In 1948, actor Burt Lancaster and his agent Harold Hecht created their own independent production company named Norma Productions, which produced films for United Artists, and was renamed Hecht-Lancaster Productions in 1952. Wary of Hollywood, Chayefsky sold "Marty's" screen rights to Hecht (his former agent) and Hecht-Lancaster Productions, making sure he was contractually involved with every aspect of the film. Because "Marty" was to contain no stars and had already been shown on television, its success was a long shot. Having previously produced six films (most of which were big hits including "The Flame and the Arrow", "Apache", and "Vera Cruz”), Hecht-Lancaster Productions took "Marty" thinking it would flop and help offset their earlier successes as a tax loss. As soon as the film opened to honors and awards they changed their tune, pouring $400,000 into advertising (more than the $343,000 it cost to make the film), and it paid off. “Marty” became the most successful of their films (earning over $3 million), and Hecht (who acted as the film’s producer) walked away with a Best Picture Oscar. His acceptance speech began with “It's very fortunate to live in a country where any man, no matter how humble his origin, can become president, and to be part of an industry where any picture, no matter how low its budget, can win the Oscar”. In 1954, producer/screenwriter James Hill (soon-to-be husband of Rita Hayworth) joined Hecht and Lancaster, and in 1957 their company's name was changed to Hecht-Hill-Lancaster Productions. In the mid to late 1950s, they were the biggest and most important independent production unit in Hollywood. Other films in their twenty-one film catalogue include "Sweet Smell of Success", "Separate Tables", and "Birdman of Alcatraz”.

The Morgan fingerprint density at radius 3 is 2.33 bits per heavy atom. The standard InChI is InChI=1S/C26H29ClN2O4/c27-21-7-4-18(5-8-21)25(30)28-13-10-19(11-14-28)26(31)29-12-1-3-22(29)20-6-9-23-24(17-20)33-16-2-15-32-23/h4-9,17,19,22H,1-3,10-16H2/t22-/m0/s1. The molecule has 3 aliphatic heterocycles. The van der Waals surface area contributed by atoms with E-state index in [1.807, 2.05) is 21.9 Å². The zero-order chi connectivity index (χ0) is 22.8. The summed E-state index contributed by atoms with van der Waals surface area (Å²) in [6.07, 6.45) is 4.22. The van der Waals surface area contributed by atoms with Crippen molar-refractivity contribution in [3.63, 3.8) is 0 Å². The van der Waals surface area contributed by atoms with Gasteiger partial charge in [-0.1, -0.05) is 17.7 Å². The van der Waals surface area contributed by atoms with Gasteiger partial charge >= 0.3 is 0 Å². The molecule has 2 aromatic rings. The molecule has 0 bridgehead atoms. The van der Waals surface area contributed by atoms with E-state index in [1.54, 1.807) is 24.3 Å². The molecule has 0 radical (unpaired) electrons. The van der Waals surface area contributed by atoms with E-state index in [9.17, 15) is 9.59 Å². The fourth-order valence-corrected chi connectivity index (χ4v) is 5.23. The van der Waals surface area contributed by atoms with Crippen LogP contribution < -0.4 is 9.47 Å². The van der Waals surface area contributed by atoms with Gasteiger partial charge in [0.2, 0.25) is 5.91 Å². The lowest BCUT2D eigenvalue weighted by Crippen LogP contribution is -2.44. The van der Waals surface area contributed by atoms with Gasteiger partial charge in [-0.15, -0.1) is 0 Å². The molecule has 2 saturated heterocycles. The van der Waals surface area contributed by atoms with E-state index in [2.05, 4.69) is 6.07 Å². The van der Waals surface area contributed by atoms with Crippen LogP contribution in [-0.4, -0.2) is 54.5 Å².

Among Chayefsky's demands was that Delbert Mann, the TV director of "Marty", direct the film. Mann had directed over 100 live television dramas and "Marty" became his film directing debut. If you’ve ever seen early live television plays, you can see their influence in Mann’s film directing. He brings a raw intimacy to the big screen, often bringing emotions front and center by moving his camera in or out towards an actor’s face during a somewhat lengthy shot. And by shooting several scenes on location he manages to give an inside glimpse at life in the Bronx circa 1950s. For his effort, Mann won a Best Director Academy Award, and became the first director (of six, to date) to win the statue for a film debut (the others are Jerome Robbins for “West Side Story”, Robert Redford for ”Ordinary People”, James L. Brooks for “Terms of Endearment”, Kevin Costner for “Dances with Wolves”, and Sam Mendes for “American Beauty”). Mann's next film was another Chayefsky TV-to-film project, "The Bachelor Party" in 1957, and his excellent work on both made him a vital figure at masterfully mixing the techniques of film and TV direction. He directed a third Chayefsky penned project in 1959, "The Middle of the Night".